Last week, I reunited with friends who are spread across the state and country.  We converged in Minneapolis and headed north to Ely, Minnesota, the gateway to canoe country.  We stopped by the Canadian border outpost, showed our border crossing permits, and glided into the wilderness stroke by stroke.

The farther into the Quetico Provincial Park we traveled, the more the modern world slipped away.  First the sound of motors diminished, then our cell signals, and then even most other travelers.  As one member of our group observed, “this trip is the only trip I ever take that allows me to be totally and completely in the moment.”

I will admit that I didn’t think about work much!  However, the opportunity for reflection and nature observation yielded some insight into my work, which I will share.

Fly smallie popper

Smallmouth bass on a fly rod

Things worth doing are often tough, hard, and exhausting! The physical challenge of paddling and portaging opens the door to new opportunities and the adventure which we seek, but this challenge and opportunity pales in comparison to the struggle to establishing canoe country as a protected place. Before the trip I read a biography of Sigurd Olson.  He was largely responsible for establishing the Boundary Waters Canoe Area, Voyagers National Park, and Quetico Provincial Park. He also worked to establish many other protected areas in the United States.  Getting these priceless pieces of “wilderness” established was extraordinarily difficult!  The Ely MN chamber of commerce, mostly comprised of lodge owners and timber and mining representatives at the time, nearly ran Sigurd out of town.  His vision that wilderness has value and should be protected went against the grain, but the results shine today. Ely is a thriving little town supported by a sustainable flow of canoe country tourists who migrate there, called by the beauty of nature, “unimproved.”

The genius of nature resonated.  As we work to protect our water resources here in Southwest, Missouri, seeing a largely intact and pristine watershed provides encouragement to continue to move from “grey” to “green”.  In the Quetico, recent fires, tornadoes, and windstorms have raged.  But, the resilience of the natural system regrows, repopulates, and regenerates, creating state of dynamic equilibrium, which most intact ecosystems attain.  As a testament to the water quality benefits, I drank a little of the water from the lakes without any disinfection, filtration, or purification.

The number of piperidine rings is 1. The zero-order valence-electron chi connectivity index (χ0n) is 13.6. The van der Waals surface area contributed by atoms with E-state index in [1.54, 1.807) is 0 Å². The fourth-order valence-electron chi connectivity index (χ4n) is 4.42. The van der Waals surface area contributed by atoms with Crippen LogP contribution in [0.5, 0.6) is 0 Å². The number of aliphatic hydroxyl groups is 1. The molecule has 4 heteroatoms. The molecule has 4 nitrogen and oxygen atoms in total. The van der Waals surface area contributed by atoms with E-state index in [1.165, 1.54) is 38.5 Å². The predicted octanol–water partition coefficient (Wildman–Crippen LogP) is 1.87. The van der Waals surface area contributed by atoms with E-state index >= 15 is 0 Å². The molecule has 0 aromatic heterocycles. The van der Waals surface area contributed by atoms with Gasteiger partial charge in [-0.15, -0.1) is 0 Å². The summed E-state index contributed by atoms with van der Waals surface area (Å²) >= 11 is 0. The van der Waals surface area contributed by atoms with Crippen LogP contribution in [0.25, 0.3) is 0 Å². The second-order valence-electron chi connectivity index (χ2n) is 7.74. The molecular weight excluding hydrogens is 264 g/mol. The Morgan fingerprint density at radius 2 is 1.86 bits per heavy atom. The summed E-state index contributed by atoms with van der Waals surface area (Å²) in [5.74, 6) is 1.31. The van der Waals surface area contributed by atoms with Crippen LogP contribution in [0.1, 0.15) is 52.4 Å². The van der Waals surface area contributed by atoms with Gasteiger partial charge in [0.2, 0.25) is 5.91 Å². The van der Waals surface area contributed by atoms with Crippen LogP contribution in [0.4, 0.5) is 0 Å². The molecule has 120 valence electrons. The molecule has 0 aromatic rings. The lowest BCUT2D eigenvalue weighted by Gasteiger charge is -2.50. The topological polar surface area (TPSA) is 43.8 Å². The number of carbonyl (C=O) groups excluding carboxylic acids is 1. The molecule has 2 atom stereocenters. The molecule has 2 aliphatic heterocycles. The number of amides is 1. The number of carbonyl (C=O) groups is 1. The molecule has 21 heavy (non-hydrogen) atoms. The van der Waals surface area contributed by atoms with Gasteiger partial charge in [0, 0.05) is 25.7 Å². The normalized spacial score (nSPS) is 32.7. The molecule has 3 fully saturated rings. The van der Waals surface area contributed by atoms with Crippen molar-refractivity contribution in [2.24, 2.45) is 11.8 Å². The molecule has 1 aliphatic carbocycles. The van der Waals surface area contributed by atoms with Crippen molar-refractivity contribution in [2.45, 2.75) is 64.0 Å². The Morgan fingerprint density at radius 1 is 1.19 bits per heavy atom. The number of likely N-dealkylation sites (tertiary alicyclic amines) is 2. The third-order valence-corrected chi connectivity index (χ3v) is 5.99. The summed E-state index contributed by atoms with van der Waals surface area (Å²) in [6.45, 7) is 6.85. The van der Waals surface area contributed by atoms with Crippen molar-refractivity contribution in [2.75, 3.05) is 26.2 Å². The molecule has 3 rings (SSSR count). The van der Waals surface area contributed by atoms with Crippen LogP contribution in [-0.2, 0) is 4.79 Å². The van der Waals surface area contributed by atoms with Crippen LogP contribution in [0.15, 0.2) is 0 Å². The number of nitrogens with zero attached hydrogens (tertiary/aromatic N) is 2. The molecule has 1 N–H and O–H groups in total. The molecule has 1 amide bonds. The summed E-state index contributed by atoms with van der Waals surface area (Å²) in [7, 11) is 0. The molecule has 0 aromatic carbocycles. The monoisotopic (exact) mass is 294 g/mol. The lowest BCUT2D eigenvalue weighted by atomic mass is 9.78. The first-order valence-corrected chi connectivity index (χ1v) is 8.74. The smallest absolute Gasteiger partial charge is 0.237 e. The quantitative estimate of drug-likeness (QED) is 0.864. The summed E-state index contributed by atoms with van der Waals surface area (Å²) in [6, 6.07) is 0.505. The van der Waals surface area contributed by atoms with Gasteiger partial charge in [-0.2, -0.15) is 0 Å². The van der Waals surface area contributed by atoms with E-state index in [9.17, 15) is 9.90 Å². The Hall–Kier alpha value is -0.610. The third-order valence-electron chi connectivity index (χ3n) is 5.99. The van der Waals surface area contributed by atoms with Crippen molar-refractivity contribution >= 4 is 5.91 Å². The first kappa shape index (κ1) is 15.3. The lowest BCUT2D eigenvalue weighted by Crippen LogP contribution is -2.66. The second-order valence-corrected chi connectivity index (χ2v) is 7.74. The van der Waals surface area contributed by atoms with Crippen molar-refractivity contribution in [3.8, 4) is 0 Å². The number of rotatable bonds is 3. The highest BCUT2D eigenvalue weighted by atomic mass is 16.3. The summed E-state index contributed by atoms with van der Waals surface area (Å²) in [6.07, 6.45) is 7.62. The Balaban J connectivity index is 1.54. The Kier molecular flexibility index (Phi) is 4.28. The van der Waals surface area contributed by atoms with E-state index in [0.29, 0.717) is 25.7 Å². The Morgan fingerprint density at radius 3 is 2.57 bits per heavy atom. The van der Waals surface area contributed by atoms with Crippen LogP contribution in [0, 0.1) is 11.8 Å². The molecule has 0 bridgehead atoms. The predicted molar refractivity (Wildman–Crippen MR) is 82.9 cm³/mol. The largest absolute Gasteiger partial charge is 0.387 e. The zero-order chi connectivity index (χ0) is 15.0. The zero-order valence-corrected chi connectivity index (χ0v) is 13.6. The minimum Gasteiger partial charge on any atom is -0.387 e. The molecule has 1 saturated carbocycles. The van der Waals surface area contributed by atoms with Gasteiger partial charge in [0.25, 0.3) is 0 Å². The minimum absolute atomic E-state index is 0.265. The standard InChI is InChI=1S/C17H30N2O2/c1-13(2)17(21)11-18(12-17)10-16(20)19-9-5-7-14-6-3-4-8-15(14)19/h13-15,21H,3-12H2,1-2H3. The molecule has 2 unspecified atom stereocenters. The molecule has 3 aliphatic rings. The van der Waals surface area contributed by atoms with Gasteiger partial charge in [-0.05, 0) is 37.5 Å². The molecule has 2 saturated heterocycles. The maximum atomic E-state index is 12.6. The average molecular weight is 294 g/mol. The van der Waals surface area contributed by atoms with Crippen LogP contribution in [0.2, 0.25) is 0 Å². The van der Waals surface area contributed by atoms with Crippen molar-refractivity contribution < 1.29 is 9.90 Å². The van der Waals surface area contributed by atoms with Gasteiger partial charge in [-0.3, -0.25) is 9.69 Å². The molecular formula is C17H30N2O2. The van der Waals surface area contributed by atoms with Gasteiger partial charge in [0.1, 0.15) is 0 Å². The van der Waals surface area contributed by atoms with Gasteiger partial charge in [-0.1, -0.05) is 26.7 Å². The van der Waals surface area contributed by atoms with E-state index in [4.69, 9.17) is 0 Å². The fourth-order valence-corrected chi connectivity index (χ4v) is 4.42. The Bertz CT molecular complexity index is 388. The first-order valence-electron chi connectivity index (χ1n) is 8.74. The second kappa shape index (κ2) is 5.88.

Home-sweet-home on Carp Lake

Home-sweet-home on Carp Lake

Lastly, the abundant wildlife reminded us that we are part of a community. We saw loon pairs with fuzzy chicks, eagles, a bear, and yes, lots and lots of fish.  These “charismatic macro-vertebrates” sent chills down our spines, provided company on the water, and once, even tried to snatch our catch (picture an eagle narrowly missing a jumping smallmouth bass and three grown guys in a canoe screaming in surprise and horror because the fish was on the other end of our line).  I feel a strong ethical responsibility to be a steward of this community, of which we are only a part.  Aldo Leopold describes it best in his Land Ethic Essay: “The land ethic simply enlarges the boundaries of the community to include soils, waters, plants, and animals, or collectively: the land… In short, a land ethic changes the role of Homo sapiens from conqueror of the land-community to plain member and citizen of it. It implies respect for his fellow-members, and also respect for the community as such.”

You should go there sometime.

Mike Kromrey
Executive Director

 

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